Plans for an innovation hub focusing on carbon-neutral alternative fuels and the construction of a pilot facility to produce synthetic fuels next to Frankfurt Airport were made in 2018. Since then, work has taken place on building the required legal framework and national network to support the emerging technology. The hub is being developed at the Industrial Park Höchst, which is operated by Infraserv Höchst and covers an area of 4.6 square kilometres west of the airport. It includes the Centre of Competence for Climate, Environment and Noise Protection in Aviation (CENA), which was established in January 2020 by the Hessian state government with a remit to secure the future of sustainable flying through innovations in aviation and promote Hessen as an aviation hub.
“We urgently need to reduce CO2 in transport, especially in aviation. To increase climate protection in transport, we need to encourage people to take short trips by train and make airplanes more fuel-efficient,” said Hessian Minister of Economics and Transport Tarek Al-Wazir at a recent presentation. “Moreover, we also need CO2-neutral fuels for intercontinental flights that start at Frankfurt am Main. That is why we are now investing in power-to-liquid technologies and infrastructure, especially for synthetic kerosene, here in the state of Hesse.
“CENA started its work at the beginning of 2020 and, furthermore, there are alternative fuel production companies in the region who want to realise their projects at the Industrial Park Höchst. We proactively support such developments not only with money from our regional budget but we are also actively bidding for money from the national budget.”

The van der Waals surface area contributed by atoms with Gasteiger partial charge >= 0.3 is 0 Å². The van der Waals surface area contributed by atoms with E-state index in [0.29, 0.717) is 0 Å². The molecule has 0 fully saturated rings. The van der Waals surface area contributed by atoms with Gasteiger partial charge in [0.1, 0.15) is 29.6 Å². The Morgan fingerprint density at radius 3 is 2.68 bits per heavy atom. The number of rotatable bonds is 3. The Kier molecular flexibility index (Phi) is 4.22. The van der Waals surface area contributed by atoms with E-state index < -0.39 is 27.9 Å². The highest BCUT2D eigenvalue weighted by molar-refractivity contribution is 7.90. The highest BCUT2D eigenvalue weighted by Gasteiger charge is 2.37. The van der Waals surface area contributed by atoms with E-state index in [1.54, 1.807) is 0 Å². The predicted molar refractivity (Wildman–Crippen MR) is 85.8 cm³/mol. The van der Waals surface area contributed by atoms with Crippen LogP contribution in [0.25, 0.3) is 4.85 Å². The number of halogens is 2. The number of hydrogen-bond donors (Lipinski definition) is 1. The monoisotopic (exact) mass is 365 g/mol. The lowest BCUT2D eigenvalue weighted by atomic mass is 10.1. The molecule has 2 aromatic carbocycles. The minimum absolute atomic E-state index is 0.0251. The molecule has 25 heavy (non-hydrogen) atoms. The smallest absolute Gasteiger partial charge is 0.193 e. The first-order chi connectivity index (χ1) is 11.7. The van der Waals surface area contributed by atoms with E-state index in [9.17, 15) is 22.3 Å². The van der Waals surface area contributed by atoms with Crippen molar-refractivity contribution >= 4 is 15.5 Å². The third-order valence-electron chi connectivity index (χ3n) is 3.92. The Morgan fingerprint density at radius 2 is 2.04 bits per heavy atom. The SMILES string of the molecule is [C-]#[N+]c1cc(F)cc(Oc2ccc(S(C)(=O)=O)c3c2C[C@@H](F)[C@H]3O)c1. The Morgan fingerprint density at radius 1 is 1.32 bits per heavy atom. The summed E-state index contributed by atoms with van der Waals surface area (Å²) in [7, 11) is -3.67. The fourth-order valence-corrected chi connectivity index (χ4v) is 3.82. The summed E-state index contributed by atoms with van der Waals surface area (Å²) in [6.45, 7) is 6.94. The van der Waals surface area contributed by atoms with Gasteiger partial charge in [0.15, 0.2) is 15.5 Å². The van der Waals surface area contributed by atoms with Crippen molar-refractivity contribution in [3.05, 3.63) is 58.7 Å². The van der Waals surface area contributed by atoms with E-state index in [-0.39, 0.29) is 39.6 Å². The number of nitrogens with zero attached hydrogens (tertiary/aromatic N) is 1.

The German state has allocated extra funds from the state budget for alternative fuels and the production of green hydrogen as a starting point for the production of PtL fuels, and a roadmap has been put together by industry and state and regional governments.
“In order to enable the sustainable aviation fuels breakthrough, we actively support technological advances, construction of the interconnected infrastructure and the enabling of a functioning market framework for such fuels,” said Bernhard Dietrich, Head of CENA.
Two technology companies, Ineratec and Caphenia, have plans for PtL production facilities at Frankfurt Höchst. Ineratec, which was founded at the Karlsruhe Institute of Technology in 2014, develops, builds and operates modular units to produce synthetic fuels and waxes through the Fischer-Tropsch process. It has ambitions to build the world’s largest PtL production plant at Höchst. Caphenia has developed a power-and-biogas-to-liquid process for renewable fuels and basic chemicals using biomethane, CO2, water and renewable electricity. The company is planning a first pilot unit at Höchst.
“With the Ineratec power-to-liquid pioneer plant, CO2-neutral synthetic fuels will be widely available for the first time,” said Philipp Engelkamp, Managing Director of Ineratec. “Due to the modular concept, production capacities will be expanded worldwide.”
Synthetic fuels production process planned at Industrial Park Höchst:
Top image: Zenid (© Blueroom)